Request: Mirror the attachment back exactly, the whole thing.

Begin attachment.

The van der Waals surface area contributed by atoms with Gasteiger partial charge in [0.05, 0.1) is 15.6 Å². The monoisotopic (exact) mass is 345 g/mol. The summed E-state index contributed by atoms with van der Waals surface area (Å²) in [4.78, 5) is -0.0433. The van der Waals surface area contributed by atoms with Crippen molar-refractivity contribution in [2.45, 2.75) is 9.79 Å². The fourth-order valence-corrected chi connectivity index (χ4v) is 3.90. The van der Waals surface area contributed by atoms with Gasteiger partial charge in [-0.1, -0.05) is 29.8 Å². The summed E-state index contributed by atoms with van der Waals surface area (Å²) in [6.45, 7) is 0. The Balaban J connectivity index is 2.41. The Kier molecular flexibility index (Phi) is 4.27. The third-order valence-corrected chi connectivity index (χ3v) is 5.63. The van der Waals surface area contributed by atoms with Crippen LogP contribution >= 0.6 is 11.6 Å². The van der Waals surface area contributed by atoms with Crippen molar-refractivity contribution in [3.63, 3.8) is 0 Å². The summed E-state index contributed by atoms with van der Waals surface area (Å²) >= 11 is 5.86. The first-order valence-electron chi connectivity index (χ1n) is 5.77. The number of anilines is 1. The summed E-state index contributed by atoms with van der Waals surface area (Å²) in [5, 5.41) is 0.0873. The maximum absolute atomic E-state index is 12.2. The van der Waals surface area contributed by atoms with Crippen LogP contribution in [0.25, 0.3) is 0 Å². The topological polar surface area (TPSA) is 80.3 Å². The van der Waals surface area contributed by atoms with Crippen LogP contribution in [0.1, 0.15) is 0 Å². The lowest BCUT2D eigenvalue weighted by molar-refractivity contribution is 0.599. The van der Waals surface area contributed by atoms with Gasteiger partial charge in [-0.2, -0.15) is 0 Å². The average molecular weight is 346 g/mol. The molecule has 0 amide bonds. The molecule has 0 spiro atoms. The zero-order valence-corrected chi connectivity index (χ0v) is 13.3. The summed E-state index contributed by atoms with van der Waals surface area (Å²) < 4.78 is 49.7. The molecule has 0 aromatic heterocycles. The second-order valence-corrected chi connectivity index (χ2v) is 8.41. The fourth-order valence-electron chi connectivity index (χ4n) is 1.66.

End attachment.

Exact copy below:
The van der Waals surface area contributed by atoms with Gasteiger partial charge in [0.05, 0.1) is 15.6 Å². The monoisotopic (exact) mass is 345 g/mol. The summed E-state index contributed by atoms with van der Waals surface area (Å²) in [4.78, 5) is -0.0433. The van der Waals surface area contributed by atoms with Crippen molar-refractivity contribution in [2.45, 2.75) is 9.79 Å². The fourth-order valence-corrected chi connectivity index (χ4v) is 3.90. The van der Waals surface area contributed by atoms with Gasteiger partial charge in [-0.1, -0.05) is 29.8 Å². The summed E-state index contributed by atoms with van der Waals surface area (Å²) in [6.45, 7) is 0. The Balaban J connectivity index is 2.41. The Kier molecular flexibility index (Phi) is 4.27. The third-order valence-corrected chi connectivity index (χ3v) is 5.63. The van der Waals surface area contributed by atoms with Crippen LogP contribution >= 0.6 is 11.6 Å². The van der Waals surface area contributed by atoms with Crippen molar-refractivity contribution in [3.63, 3.8) is 0 Å². The summed E-state index contributed by atoms with van der Waals surface area (Å²) >= 11 is 5.86. The first-order valence-electron chi connectivity index (χ1n) is 5.77. The number of anilines is 1. The summed E-state index contributed by atoms with van der Waals surface area (Å²) in [5, 5.41) is 0.0873. The maximum absolute atomic E-state index is 12.2. The van der Waals surface area contributed by atoms with Crippen LogP contribution in [0.25, 0.3) is 0 Å². The topological polar surface area (TPSA) is 80.3 Å². The van der Waals surface area contributed by atoms with Crippen LogP contribution in [0.1, 0.15) is 0 Å². The lowest BCUT2D eigenvalue weighted by molar-refractivity contribution is 0.599. The van der Waals surface area contributed by atoms with Gasteiger partial charge in [-0.2, -0.15) is 0 Å². The average molecular weight is 346 g/mol. The molecule has 0 amide bonds. The molecule has 0 spiro atoms. The zero-order valence-corrected chi connectivity index (χ0v) is 13.3. The summed E-state index contributed by atoms with van der Waals surface area (Å²) < 4.78 is 49.7. The molecule has 0 aromatic heterocycles. The second-order valence-corrected chi connectivity index (χ2v) is 8.41. The fourth-order valence-electron chi connectivity index (χ4n) is 1.66.